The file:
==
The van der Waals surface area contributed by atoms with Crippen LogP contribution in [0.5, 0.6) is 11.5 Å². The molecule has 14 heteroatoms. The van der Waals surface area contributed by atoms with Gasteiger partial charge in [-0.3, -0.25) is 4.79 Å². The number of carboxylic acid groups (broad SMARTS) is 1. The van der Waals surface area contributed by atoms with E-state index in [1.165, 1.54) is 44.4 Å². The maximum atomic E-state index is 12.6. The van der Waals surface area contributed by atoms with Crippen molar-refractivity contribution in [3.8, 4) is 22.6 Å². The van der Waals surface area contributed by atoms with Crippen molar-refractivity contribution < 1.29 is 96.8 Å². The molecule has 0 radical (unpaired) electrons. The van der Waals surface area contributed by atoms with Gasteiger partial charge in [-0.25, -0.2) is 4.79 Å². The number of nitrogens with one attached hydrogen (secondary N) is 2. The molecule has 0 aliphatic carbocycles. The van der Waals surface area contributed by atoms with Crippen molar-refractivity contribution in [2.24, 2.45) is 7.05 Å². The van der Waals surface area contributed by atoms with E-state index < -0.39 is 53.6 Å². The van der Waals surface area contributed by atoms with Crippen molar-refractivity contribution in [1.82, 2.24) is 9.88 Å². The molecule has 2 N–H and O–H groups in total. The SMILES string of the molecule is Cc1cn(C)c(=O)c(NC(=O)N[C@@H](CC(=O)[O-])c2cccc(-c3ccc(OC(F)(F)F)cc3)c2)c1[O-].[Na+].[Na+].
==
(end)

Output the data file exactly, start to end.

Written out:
The van der Waals surface area contributed by atoms with Crippen LogP contribution in [0.5, 0.6) is 11.5 Å². The molecule has 14 heteroatoms. The van der Waals surface area contributed by atoms with Gasteiger partial charge in [-0.3, -0.25) is 4.79 Å². The number of carboxylic acid groups (broad SMARTS) is 1. The van der Waals surface area contributed by atoms with E-state index in [1.165, 1.54) is 44.4 Å². The maximum atomic E-state index is 12.6. The van der Waals surface area contributed by atoms with Crippen molar-refractivity contribution in [3.8, 4) is 22.6 Å². The van der Waals surface area contributed by atoms with Crippen molar-refractivity contribution < 1.29 is 96.8 Å². The molecule has 0 radical (unpaired) electrons. The van der Waals surface area contributed by atoms with Gasteiger partial charge in [-0.25, -0.2) is 4.79 Å². The number of nitrogens with one attached hydrogen (secondary N) is 2. The molecule has 0 aliphatic carbocycles. The van der Waals surface area contributed by atoms with Crippen molar-refractivity contribution in [2.24, 2.45) is 7.05 Å². The van der Waals surface area contributed by atoms with E-state index < -0.39 is 53.6 Å². The van der Waals surface area contributed by atoms with Crippen molar-refractivity contribution in [1.82, 2.24) is 9.88 Å². The molecule has 2 N–H and O–H groups in total. The SMILES string of the molecule is Cc1cn(C)c(=O)c(NC(=O)N[C@@H](CC(=O)[O-])c2cccc(-c3ccc(OC(F)(F)F)cc3)c2)c1[O-].[Na+].[Na+].